Native app vs Mobile web – How to plan your Mobile Strategy

http://www.computerworld.com/article/2972169/mobile-device-management/how-to-plan-your-mobile-strategy.html

“It’s not a competition between native apps and the mobile Web,” says Tim Kadlec, a consultant who has advised large corporations on mobile website design, wrote the book Implementing Responsive Design, and is now employed at Akamai as Web technology advocate. “I think most companies probably need both. The website expands your reach. It allows you to get your company’s content onto a wide range of devices, in front of everybody.”

Apps, on the other hand, target users who are looking for very specific information or who want to purchase your products or services. With apps, you can create a very focused and customized experience for your power users.

Rather than typing in a search term, mobile search is often by voice.

Mobile Strategy:

Who are your users and what do they need?

Where speed is critical or particular actions are specific to a device, the functionality is built directly into the app. “If we want to really provide a differentiating experience on the apps, we do that native to the platform,” says Natarajan. But for functions that are common across all platforms, such as checking the status of your order, QVC uses a hybrid model. “We leverage [the work] others have done on the mobile website to show up on the apps,” he says. “But the experience is very seamless. The customer doesn’t see a difference.”

Other companies rely exclusively on their mobile website. Virgin America has no app, says Mike McGuire, research vice president, Gartner for Marketing Leaders. “It’s one of the very few airlines that don’t, but they argue that they don’t need it,” he explains. “With the evolution of HTML5 tools and the practice of responsive design, they believe they can get the functionality they need.” After all, designing and maintaining apps for multiple mobile platforms is an ongoing investment in time and money.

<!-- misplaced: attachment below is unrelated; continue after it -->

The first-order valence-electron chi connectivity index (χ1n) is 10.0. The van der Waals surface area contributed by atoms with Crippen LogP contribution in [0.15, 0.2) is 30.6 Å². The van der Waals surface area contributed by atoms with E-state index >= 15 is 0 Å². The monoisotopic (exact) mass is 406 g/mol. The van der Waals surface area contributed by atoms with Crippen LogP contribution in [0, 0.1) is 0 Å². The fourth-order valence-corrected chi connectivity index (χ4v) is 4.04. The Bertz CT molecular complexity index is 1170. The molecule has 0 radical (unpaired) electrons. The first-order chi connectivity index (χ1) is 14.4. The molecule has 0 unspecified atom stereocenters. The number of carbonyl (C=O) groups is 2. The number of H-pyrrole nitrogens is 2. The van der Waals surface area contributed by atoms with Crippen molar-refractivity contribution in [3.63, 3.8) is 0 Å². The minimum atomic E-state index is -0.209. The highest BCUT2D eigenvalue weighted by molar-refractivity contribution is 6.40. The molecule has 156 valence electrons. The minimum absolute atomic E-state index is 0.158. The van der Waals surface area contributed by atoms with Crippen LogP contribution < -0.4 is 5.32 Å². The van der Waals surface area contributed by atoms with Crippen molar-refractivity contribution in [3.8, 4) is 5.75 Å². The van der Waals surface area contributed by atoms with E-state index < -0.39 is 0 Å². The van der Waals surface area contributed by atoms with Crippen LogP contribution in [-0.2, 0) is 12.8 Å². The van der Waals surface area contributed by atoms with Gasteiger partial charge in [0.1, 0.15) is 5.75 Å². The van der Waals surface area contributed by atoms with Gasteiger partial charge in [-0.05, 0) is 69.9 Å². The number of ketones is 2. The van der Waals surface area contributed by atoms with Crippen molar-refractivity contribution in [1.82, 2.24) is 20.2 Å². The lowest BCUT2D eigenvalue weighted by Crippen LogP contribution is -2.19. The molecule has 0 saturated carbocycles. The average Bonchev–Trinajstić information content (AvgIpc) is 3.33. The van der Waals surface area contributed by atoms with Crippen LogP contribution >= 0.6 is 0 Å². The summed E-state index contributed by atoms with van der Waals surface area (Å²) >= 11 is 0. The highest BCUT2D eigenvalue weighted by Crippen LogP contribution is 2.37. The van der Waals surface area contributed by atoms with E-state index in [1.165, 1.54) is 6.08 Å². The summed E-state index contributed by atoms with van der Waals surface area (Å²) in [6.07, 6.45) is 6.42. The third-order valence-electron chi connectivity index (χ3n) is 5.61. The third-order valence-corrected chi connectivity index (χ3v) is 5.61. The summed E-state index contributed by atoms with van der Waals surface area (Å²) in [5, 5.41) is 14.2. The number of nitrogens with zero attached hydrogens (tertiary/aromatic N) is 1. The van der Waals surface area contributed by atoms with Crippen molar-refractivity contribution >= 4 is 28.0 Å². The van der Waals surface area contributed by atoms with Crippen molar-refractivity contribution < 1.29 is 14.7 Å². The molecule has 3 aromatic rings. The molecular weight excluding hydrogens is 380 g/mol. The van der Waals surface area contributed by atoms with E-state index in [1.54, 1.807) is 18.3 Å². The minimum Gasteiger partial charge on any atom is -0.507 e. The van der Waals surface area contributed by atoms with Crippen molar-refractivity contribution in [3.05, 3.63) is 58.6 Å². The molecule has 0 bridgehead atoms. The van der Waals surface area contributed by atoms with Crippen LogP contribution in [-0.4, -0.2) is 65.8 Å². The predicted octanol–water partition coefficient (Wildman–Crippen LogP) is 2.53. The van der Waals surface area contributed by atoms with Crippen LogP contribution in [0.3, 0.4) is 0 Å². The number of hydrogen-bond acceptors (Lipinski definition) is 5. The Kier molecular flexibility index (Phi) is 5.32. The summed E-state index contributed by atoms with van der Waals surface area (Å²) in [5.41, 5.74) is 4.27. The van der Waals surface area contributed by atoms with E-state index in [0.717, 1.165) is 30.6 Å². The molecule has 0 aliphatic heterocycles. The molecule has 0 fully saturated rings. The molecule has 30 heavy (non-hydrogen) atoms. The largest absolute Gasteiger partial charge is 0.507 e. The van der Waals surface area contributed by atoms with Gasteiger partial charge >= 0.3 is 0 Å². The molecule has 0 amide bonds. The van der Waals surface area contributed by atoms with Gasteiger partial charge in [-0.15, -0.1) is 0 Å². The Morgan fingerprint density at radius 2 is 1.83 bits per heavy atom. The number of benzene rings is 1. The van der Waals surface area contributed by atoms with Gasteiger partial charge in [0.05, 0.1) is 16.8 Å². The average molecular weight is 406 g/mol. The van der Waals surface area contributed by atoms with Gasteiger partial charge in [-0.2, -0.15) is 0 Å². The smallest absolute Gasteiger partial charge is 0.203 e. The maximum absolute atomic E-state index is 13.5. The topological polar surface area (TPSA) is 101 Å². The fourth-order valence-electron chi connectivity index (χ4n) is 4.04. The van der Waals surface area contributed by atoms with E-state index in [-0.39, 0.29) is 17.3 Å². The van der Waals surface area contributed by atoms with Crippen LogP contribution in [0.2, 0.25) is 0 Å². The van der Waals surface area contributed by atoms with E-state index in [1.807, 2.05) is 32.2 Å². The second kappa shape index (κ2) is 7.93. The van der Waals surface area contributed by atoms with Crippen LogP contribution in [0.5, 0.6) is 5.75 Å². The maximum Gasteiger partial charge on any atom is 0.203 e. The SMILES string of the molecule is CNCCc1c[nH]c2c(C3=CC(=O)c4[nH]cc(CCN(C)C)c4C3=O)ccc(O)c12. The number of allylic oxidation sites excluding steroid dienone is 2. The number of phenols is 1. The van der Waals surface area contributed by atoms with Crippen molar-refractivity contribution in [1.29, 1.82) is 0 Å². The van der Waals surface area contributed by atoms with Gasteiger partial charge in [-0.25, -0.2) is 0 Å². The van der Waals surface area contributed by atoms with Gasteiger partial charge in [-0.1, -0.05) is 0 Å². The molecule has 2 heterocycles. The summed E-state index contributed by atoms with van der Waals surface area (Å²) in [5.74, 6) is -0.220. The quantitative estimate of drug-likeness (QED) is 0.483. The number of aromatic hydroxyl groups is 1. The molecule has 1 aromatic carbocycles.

Where are your users?

Indeed, accessing the Internet from a variety of places within a variety of contexts on a variety of screens is becoming an “omni-channel experience” that enterprises will need to accommodate, says Gartner’s Wong.

Is your team organized correctly?

Even when an organization has a mobile strategy, it can be hard to implement because of the silos that often exist in large companies. They don’t have the technology people working with the marketing people.

Technology and marketing needs to work together.

Designers and Developers need to work together.

What platforms are in your future?

Mobile is no longer just about smartphones and tablets, but wearables and other devices that are becoming Internet-enabled. “You want to think in terms of your consumers interacting with your brand in any way possible,” says Natarajan. That means building a robust back end and abstracting it from the user experience so that it can be used to serve a variety of platforms. Make sure data and images aren’t tied to one particular device platform.

“You know tomorrow you’re going to have three new platforms that you’re going to need to serve,” says Miller. “Today, it’s the smartwatch; tomorrow, it’s the refrigerator door.”

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